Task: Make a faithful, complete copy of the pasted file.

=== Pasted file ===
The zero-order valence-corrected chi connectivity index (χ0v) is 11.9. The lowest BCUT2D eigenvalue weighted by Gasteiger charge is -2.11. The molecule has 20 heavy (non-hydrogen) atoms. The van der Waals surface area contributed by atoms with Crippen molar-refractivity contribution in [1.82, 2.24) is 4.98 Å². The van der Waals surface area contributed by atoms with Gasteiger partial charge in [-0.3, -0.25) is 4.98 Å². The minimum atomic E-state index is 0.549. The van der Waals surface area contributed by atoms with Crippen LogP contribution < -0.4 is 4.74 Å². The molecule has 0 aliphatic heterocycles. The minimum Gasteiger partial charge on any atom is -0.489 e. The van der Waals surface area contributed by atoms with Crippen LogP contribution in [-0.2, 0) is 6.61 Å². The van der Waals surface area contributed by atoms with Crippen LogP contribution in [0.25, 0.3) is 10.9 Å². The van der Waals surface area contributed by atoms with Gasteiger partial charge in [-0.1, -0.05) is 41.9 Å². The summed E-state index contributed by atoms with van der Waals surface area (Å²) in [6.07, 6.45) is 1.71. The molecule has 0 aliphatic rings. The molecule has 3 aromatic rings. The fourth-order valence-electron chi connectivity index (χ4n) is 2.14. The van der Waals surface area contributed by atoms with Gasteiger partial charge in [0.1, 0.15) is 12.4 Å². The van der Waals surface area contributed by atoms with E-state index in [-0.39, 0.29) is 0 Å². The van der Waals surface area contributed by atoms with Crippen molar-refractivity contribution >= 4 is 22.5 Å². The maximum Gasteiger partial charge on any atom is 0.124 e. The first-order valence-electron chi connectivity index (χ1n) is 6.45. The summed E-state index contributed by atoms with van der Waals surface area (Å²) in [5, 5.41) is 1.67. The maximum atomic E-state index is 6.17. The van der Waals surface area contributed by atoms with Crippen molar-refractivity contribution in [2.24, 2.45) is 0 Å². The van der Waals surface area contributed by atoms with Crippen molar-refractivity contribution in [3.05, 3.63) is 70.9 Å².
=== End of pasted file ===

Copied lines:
The zero-order valence-corrected chi connectivity index (χ0v) is 11.9. The lowest BCUT2D eigenvalue weighted by Gasteiger charge is -2.11. The molecule has 20 heavy (non-hydrogen) atoms. The van der Waals surface area contributed by atoms with Crippen molar-refractivity contribution in [1.82, 2.24) is 4.98 Å². The van der Waals surface area contributed by atoms with Gasteiger partial charge in [-0.3, -0.25) is 4.98 Å². The minimum atomic E-state index is 0.549. The van der Waals surface area contributed by atoms with Crippen LogP contribution < -0.4 is 4.74 Å². The molecule has 0 aliphatic heterocycles. The minimum Gasteiger partial charge on any atom is -0.489 e. The van der Waals surface area contributed by atoms with Crippen LogP contribution in [-0.2, 0) is 6.61 Å². The van der Waals surface area contributed by atoms with Crippen LogP contribution in [0.25, 0.3) is 10.9 Å². The van der Waals surface area contributed by atoms with Gasteiger partial charge in [-0.1, -0.05) is 41.9 Å². The summed E-state index contributed by atoms with van der Waals surface area (Å²) in [6.07, 6.45) is 1.71. The molecule has 0 aliphatic rings. The molecule has 3 aromatic rings. The fourth-order valence-electron chi connectivity index (χ4n) is 2.14. The van der Waals surface area contributed by atoms with Gasteiger partial charge in [0.1, 0.15) is 12.4 Å². The van der Waals surface area contributed by atoms with E-state index in [-0.39, 0.29) is 0 Å². The van der Waals surface area contributed by atoms with Crippen molar-refractivity contribution >= 4 is 22.5 Å². The maximum Gasteiger partial charge on any atom is 0.124 e. The first-order valence-electron chi connectivity index (χ1n) is 6.45. The summed E-state index contributed by atoms with van der Waals surface area (Å²) in [5, 5.41) is 1.67. The maximum atomic E-state index is 6.17. The van der Waals surface area contributed by atoms with Crippen molar-refractivity contribution in [2.24, 2.45) is 0 Å². The van der Waals surface area contributed by atoms with Crippen molar-refractivity contribution in [3.05, 3.63) is 70.9 Å².